Crowd

Teacher Education Training states that a crowd is the most temporary and unstable social group and has no specific structure or organisation, it is just a collection of people who have been drawn together by a momentary excitement of an instinct like that of curiosity or sympathy. As long as the members are together, they think, feel and act as a group. But this ‘we feeling’ is transient and it dissolves as soon as the crowd dissolves. As the crowd is a short-lived group, it has no enduring membership. The composition keeps on changing. Further, this factor also prevents it from having sentiments or memories. Crowds can be classified into audience and mob. An audience, as found in a theatre or at a lecture, has a pre-determined order or classification. There is a defined pattern of seating arrangement and an accepted decorum of manners. An audience can, however, be casual or intentional. The collection of people around a street juggler or the victim of an accident is an example of a casual audience. None of the constituting members had previous planned to be present at that spot. But people in a theatre form an audience. Each one had made previous plans to be present in the theatre at a particular time.

The mob on the other hand is an unorganised, rapidly growing collection of people. It is characterised by the exhibition of uninhibited passion and violence destructive tendencies. Mobs are usually seen in action during riots and political meetings. It, must however, be noted that a well organised audience can suddenly turn into a mob. Often, a patient audience at a political meeting can suddenly take umbrage at a statement and turn rowdy or the announcement that there is a fire in the theatre will turn a sophisticated and cultured audience into a panic mob. A mob can also be turned into an audience. This transformation is seen when a violent mob quietens down to listen to the appeals and explanations of a popular leader.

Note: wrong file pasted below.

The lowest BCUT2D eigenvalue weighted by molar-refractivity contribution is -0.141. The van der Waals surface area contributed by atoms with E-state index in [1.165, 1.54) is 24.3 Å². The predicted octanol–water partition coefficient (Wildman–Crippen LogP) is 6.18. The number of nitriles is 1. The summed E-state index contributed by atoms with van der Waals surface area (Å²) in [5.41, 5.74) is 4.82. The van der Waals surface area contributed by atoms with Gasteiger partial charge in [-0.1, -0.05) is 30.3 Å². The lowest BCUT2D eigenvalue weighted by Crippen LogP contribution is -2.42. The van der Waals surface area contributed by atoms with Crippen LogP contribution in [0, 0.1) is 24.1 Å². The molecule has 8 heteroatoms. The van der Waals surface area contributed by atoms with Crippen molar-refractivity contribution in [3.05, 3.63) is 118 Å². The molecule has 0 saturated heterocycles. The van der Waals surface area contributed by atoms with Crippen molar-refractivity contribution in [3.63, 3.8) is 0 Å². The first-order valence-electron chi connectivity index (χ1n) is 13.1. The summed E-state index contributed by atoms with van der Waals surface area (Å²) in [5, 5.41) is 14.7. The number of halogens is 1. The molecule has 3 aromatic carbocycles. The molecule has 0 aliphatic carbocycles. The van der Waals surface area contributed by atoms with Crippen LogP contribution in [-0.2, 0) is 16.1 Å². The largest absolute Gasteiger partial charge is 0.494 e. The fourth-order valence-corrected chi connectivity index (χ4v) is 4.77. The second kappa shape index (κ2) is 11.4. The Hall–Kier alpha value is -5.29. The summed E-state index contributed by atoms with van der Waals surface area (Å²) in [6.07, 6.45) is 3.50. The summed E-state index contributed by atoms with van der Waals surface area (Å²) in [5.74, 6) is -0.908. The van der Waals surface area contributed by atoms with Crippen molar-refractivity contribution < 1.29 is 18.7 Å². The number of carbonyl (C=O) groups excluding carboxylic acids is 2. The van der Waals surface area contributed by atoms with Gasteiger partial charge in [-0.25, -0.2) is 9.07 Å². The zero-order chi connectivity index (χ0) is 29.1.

Behaviour of the Crowd

According to Teacher Training Distance Learning the most striking feature of the crowd behaviour is that individuals who compose it lose much of their identity. Only the common element among the constituent members remains. The common element may consist of instincts. These get fused together and they result in mod behaviour. It is thus said that a crowd, the heterogeneous swamped by the homogeneous. As the individual lose their identity, they are bound by an inexplicable sympathy; they become more prone to suggestion and almost unconsciously imitate the prevailing behavioural trend. In the crowd, the individual sheds all his inhibitions. People who would never wish to be found yelling and pelting stones in the streets would do so wholeheartedly in a crowd. A factor that facilitates this shedding of inhibitions is that the crowd offers the refuge of anonymity. No individual can be easily held responsible for any action done by a crowd. Further, feeling is generally contagious in a crowd. Even those individuals who never intended to indulge in violence are often swept away by the upsurge of mass expression of feelings. This is often evident during student demonstrations. Thus we can surmise that the behavioural level of the crowd is lower than that of the individuals.